Honda factory floorAn emphasis on collaboration is helping the carmaker maximise efficiency, minimise cost and possibly avoid capacity and driver shortages

While part of the Honda North America logistics strategy has been to increase consolidation between all its plants, there has also been a move towards wider collaboration in the supply chain, whether with other parts of Honda’s business, other OEMs or industries. The use of shared crossdocks and logistics providers has been one of the main drivers, along with internal coordination across Honda.

Honda’s logistics network is already characterised by a significant amount of shared services. Its use of Ceva as a lead logistics provider is not as absolute as it has been for other manufacturers. Honda contracts each part of the network separately, including crossdocks, IT systems, intermodal, and various kinds of truckload and transport modes. For example, Ceva’s own trucking division is just one of around 30 carriers serving Honda, mainly for shuttle runs out of the crossdock in East Liberty to the Ohio and Indiana plants. Other providers serve other contracts, like crossdocks – such as Ryder in Canada, Tennessee and Mexico, and Carter Logistics in Ohio – trucking or intermodal legs, even if Ceva interacts with them to manage routes through its transport management system (TMS) and freight audits. 

“We have a lot of parties working in the same space, and it has worked fairly well,” says Dana McBrien.

That is equally true for the parts centres as for transport. At the onsite consolidation centres, for example, operations are shared between Midwest Express (MEI), a Honda-owned provider, and Nippon Express. Before the consolidation centres were installed, each provider had typically handled different kinds of parts at offsite centres, with MEI handling frame and trim parts, and Nippon more accustomed to heavier, weld parts. “So we have replicated this divide for the in-house parts movements, with MEI handling trim and Nippon still handling frame parts,” says McBrien. Nippon Express and others still have off-site centres near Marysville.

More recently, however, Honda has begun to share its network with other manufacturers. McBrien admits that it is something he and his team have long believed in and advocated for, but had trouble communicating directly to other carmakers. This gap was overcome in one notable example by a 3PL, Carter Logistics, which brought together Honda and another OEM in a crossdock in Dayton, Ohio.

“Carter had heard us talking about freight collaboration, and how 3PLs needed to position themselves to share information,” says McBrien. “Carter had access to our bid package while bidding as an established carrier, and saw an overlap in Dayton where the other OEM’s daily requirement was not filling the entire facility.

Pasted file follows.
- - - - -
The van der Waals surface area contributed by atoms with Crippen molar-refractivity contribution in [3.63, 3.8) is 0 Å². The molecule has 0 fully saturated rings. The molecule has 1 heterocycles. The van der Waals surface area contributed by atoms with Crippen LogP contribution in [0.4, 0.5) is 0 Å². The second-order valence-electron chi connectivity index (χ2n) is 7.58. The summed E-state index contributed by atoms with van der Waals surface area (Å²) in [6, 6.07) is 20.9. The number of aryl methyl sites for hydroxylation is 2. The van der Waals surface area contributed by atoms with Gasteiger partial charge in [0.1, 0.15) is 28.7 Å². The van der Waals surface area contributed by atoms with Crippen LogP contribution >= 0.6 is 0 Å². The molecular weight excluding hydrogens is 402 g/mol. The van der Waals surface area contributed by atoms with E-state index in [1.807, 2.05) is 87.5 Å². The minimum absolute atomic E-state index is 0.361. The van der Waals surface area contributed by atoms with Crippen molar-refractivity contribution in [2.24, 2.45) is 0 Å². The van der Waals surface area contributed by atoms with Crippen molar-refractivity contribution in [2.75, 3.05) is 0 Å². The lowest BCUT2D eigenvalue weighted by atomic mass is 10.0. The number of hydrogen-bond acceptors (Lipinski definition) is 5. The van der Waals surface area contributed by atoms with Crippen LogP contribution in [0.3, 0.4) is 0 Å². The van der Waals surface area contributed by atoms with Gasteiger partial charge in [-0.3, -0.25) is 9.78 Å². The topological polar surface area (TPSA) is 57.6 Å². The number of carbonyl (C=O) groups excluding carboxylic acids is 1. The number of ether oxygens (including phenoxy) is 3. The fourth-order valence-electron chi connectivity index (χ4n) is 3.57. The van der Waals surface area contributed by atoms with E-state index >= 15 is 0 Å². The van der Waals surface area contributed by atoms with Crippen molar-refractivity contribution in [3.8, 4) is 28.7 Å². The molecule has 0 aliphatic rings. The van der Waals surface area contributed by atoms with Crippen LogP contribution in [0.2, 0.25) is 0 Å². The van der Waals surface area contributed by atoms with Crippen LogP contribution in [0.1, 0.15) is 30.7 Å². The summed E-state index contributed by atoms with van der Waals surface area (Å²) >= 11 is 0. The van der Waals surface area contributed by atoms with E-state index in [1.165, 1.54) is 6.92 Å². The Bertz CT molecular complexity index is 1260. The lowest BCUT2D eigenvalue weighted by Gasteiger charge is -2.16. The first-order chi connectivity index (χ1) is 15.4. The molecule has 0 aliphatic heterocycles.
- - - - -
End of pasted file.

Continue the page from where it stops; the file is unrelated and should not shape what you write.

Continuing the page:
“They came to us and we decided to put our money where our mouth is.”

After careful discussion with the other OEM, the companies agreed to work together, and Honda entered the crossdock in June 2014. According to McBrien, the operations have gone smoothly. “We have a lot of overlap in our network, and we know there are more opportunities to work together,” says McBrien. “The winter and west coast issues have taken up our time, but we are interested in discussing more.”

Another key area of collaboration is with American Honda, the company’s sales arm in Torrance, California. American Honda, along with managing the company’s vehicle logistics, is responsible for service parts. McBrien points out that there is considerable overlap in the network between spare parts hubs and crossdocks. For example, Honda North America has a crossdock in Knoxville, Tennessee, while American Honda has a spare parts distribution centre 12 miles (19km) away in Loudon. Likewise, American Honda has a parts centre a few miles away from Honda’s crossdock in Dallas, and its major hub in Troy, Ohio, just 50 miles from East Liberty. 

“There is a lot of overlap between manufacturing and service parts and we are looking to leverage that and pull it together, for example in filling backhauls between our Ohio and Texas distribution points,” says McBrien.

Kevin Wade also sees potential in moving parts out of Mexico. American Honda has negotiated rail and intermodal contracts to move Mexican parts to its US distribution points, while Honda North America has left this transport to suppliers. But as the manufacturing arm intends to take control of northbound Mexican freight, there is interest from both sides in pooling volume and sharing contracts.

McBrien and Wade see such overlapping and sharing in the supply chain as potential bulwarks against capacity and driver shortages. While there will be limits to sharing at certain locations – Ceva’s crossdock in East Liberty, for example, is probably too short of dock doors and workers to accept other companies’ freight – overall the ability to reduce empty mileage or unused capacity is an important way to make use of increasingly scarce driver and labour resources. 

Click here to read part 6 in our Honda series, "Nurturing a rich harvest". (published July 16th)

Click here to see the full list of stories in this series.